The Vital Importance of Smiles (and miles)

It's the end of the season...

Riding a Cannonade "Habit" I've named "Lady Bug" in the Black Rock Desert.

...and I took a long drive with Rich to the Black Rock Desert. Maybe the emptiness of the landscape beckoned for me to fill in that emptiness with words and thoughts-- and that is where all this comes from. I don't know, but this is the blog I felt compelled to write, for one reason or another.

I’ve been silent on the blog for a while, and in some ways, that’s appropriate. The 508 was my last “big” event for 2015, and I don’t have any plans to race this winter.  I miss it— the pounding of my heart in my ears, the sun on my skin and all those miles to conquer— but I’m (surprisingly) loving the CompuTrainer season and refocusing on form and efficiency in all my sports rather than raw power and placing well on a race podium. 

I also started a new job, writing for a company which manages schools for at-risk youth. I really love it so far: I get to work with language every day in multiple ways— in a more “technical” aspect for our proposals and applications, and more “creatively” for the educational materials for our students and for our marketing campaigns. For the first time in my life, I feel as though the skill in which I've invested so much of myself has been released into the world. My writing is public and important. I wish I could tell you how incredibly grateful I am for that, even if it took me quite a long time to get here. 

And… I’m mountain biking!

... And you know you're one MILLION times cooler if your helmet is tilted slightly off-canter like it's some sort of top hat. Black Rock Desert in the background.

This is beyond cool— and I love/hate it. Love because my Cannonade is an amazingly beautiful “Acid Strawberry” color (their description, not mine) which I’ve named “Lady Bug.” She and I climb hills incredibly well together, and I’m getting (slowly) better at climbing really uneven, rocky terrain. It’s the downhills I “hate” (or, not “hate” per se, so much as I “fear for my life” because the first time I fell on the bike was several weeks ago, and I still have a black-purple-bluish-bruised imprint of the seat on my butt. That hurt!) It seems like I fall all the time, but I guess that’s what happens when you start something new.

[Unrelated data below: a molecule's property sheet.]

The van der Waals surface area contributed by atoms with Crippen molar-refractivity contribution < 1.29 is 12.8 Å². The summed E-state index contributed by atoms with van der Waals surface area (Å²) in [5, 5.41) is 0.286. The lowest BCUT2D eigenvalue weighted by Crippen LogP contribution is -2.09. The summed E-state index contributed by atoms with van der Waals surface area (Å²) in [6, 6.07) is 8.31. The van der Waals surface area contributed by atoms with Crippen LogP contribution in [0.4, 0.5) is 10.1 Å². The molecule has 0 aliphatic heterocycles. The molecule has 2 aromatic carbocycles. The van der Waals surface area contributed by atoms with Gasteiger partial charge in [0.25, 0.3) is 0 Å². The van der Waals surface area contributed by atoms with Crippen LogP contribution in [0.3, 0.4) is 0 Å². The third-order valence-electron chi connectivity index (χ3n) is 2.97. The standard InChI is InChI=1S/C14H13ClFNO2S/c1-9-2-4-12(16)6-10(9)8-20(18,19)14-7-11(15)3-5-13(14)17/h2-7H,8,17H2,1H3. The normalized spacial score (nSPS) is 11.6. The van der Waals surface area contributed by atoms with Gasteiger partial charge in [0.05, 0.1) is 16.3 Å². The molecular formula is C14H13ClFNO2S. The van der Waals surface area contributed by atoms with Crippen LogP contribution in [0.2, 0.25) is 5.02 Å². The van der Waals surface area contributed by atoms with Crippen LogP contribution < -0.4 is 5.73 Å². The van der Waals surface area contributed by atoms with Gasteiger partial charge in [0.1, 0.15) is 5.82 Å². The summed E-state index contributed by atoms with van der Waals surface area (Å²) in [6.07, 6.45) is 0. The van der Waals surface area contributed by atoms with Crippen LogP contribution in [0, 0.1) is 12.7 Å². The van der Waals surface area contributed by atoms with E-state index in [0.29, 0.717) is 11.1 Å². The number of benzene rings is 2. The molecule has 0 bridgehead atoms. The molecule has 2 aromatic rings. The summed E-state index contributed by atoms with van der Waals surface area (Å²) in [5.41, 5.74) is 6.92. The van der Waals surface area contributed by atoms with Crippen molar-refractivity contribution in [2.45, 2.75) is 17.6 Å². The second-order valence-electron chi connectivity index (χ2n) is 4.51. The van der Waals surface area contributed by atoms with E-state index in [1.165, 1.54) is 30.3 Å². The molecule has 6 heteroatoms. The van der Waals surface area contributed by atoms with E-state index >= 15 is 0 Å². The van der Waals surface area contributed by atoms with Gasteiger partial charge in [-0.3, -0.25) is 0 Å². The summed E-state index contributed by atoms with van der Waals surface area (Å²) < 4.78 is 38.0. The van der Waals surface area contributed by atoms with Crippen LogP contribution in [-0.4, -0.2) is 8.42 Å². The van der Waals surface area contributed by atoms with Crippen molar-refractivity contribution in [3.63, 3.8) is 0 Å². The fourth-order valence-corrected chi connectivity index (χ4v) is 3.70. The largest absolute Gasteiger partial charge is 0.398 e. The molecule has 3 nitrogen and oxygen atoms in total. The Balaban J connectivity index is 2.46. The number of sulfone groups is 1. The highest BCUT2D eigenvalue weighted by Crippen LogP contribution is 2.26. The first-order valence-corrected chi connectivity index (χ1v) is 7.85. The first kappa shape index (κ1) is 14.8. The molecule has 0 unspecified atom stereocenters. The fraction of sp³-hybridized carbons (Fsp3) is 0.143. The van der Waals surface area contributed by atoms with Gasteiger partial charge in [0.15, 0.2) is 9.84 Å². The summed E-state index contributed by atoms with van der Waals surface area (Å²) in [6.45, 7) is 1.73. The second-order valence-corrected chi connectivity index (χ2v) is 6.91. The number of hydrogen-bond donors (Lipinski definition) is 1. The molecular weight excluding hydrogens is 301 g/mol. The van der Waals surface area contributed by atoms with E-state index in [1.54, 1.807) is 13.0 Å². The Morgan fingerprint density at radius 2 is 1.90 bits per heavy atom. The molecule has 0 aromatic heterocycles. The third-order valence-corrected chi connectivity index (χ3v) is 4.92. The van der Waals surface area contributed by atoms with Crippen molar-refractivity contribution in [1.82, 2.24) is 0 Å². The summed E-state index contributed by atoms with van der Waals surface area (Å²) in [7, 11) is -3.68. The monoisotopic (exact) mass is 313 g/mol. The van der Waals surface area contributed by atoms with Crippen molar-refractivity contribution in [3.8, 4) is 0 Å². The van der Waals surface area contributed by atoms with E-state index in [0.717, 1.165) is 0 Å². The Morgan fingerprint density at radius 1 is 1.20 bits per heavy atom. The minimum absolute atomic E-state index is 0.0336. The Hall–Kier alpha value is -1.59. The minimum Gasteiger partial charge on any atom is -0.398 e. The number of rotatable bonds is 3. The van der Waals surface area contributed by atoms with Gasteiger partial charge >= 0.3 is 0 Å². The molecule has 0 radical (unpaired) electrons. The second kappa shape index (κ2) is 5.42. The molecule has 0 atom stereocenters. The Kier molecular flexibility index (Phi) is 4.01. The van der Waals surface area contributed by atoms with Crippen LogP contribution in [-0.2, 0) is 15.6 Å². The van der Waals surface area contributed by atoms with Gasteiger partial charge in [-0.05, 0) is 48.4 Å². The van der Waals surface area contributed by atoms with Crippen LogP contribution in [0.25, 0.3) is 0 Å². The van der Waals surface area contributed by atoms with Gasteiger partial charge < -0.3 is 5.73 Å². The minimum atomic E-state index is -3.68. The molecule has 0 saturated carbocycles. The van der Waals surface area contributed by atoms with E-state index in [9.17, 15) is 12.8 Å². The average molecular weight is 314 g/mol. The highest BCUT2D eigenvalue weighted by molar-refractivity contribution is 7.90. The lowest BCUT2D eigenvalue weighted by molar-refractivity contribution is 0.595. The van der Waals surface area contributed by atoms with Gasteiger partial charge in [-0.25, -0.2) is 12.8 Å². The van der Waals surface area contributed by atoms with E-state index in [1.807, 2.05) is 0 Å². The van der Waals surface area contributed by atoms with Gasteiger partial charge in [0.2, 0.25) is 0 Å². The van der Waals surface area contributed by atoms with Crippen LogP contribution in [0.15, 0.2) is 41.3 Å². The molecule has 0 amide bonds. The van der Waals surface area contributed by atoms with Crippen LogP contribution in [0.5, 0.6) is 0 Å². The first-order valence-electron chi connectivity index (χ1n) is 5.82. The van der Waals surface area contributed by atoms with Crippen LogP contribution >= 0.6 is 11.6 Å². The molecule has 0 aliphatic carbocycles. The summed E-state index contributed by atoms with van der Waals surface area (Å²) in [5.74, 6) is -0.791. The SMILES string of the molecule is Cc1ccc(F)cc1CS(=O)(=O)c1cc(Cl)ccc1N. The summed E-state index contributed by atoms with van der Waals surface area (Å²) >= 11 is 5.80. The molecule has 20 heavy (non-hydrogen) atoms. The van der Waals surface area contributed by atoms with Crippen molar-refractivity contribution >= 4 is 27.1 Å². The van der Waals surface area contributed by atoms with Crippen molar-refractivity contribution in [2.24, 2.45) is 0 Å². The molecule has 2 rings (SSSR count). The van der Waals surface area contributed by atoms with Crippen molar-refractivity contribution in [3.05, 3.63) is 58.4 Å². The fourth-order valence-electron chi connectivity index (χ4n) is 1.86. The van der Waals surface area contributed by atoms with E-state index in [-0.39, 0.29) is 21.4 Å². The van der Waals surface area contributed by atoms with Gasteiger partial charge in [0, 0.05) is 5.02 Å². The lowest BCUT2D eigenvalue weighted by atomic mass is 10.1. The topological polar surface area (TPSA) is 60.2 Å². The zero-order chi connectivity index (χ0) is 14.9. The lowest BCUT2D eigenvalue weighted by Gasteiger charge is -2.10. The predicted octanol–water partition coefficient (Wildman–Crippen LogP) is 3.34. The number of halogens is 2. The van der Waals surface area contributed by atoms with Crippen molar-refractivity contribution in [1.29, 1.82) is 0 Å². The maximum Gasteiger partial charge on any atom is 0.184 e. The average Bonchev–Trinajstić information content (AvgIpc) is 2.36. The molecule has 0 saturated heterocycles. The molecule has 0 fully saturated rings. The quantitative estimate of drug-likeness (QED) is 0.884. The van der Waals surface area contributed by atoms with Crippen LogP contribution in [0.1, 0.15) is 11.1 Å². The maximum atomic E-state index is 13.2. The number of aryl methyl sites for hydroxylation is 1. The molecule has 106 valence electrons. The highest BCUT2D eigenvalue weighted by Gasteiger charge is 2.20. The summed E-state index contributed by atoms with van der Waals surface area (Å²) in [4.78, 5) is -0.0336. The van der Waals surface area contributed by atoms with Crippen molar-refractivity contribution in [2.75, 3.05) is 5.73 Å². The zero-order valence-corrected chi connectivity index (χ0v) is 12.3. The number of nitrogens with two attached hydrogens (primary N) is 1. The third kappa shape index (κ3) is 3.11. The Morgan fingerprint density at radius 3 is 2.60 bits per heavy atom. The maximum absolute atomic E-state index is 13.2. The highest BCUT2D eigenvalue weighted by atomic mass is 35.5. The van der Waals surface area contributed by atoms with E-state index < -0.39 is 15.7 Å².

And, I guess that’s where I want to begin: with something new. 


I <3 CompuTrainer.

In CompuTrainer, you ride like these Antelope run-- continuously and at a very high speed.


I always forget how much I love it until winter slaps me in the face with cold and dark mornings and dark evenings and there’s no way in hell I’m riding outside in that. So, onto the trainer I go with Bumblebee, my trusty Focus, the one who got me through the Triple Crown Stage Race, the 508 and Ironman. (I will always love the Bumblebee.)  

It’s the precision, I think, that I appreciate about CT. Or, how you have more data than you can every have on a ride outside just right in front of you, so you always know how fast you are going and how many watts you are putting out and, for uber-dorks like me, what the ratio is between those watts and how much you weigh, so you have a discreet measure of how “hard” you are working in comparison to the other people on the trainer with you. I also love that it’s non-stop effort— that the hills only go one way (up)— and that the no-coasting and no-stopping builds mile after mile, so a 65-mile effort is really more like riding 100 miles outside (and yes, someone who rides CT in the winter and who is better at numbers than I am actually figured this out using kilo-jules—measuring true “work” output— and came up with a mathematical ratio which basically puts CT miles as 50% harder than outdoor miles.) 

Tonight, I rode a class and couldn’t believe how much strength I have gained over this past season. Last year, I couldn't even think of breaking 220 watts for an hour long effort, and tonight I rode 245 watts with good, solid form and an efficient pedal stroke. That means if I was racing against myself at the same time last year, I would have truly kicked my own butt by A LOT.  And, it's weird to say: but, that makes me proud of myself. 

A weird digression. 

On Saturday, I rode 67 miles on the CompuTrainer. Then, Rich, Clark and I rode about 6 miles on the mountain bikes up a rocky jeep trail out into “true Nevada” which could be described as “the desert” for those of you who don’t live here (which cuts out a lot of the beauty, but unless I tell you about the shades of tawny and blue, the wide sky, the mountains, the VIEW.) And on Sunday, Rich and I drove to the Black Rock Desert to ride the mountain bikes in that area. I had never been, and he told me that he had always wanted to ride across the playa when no one else was there.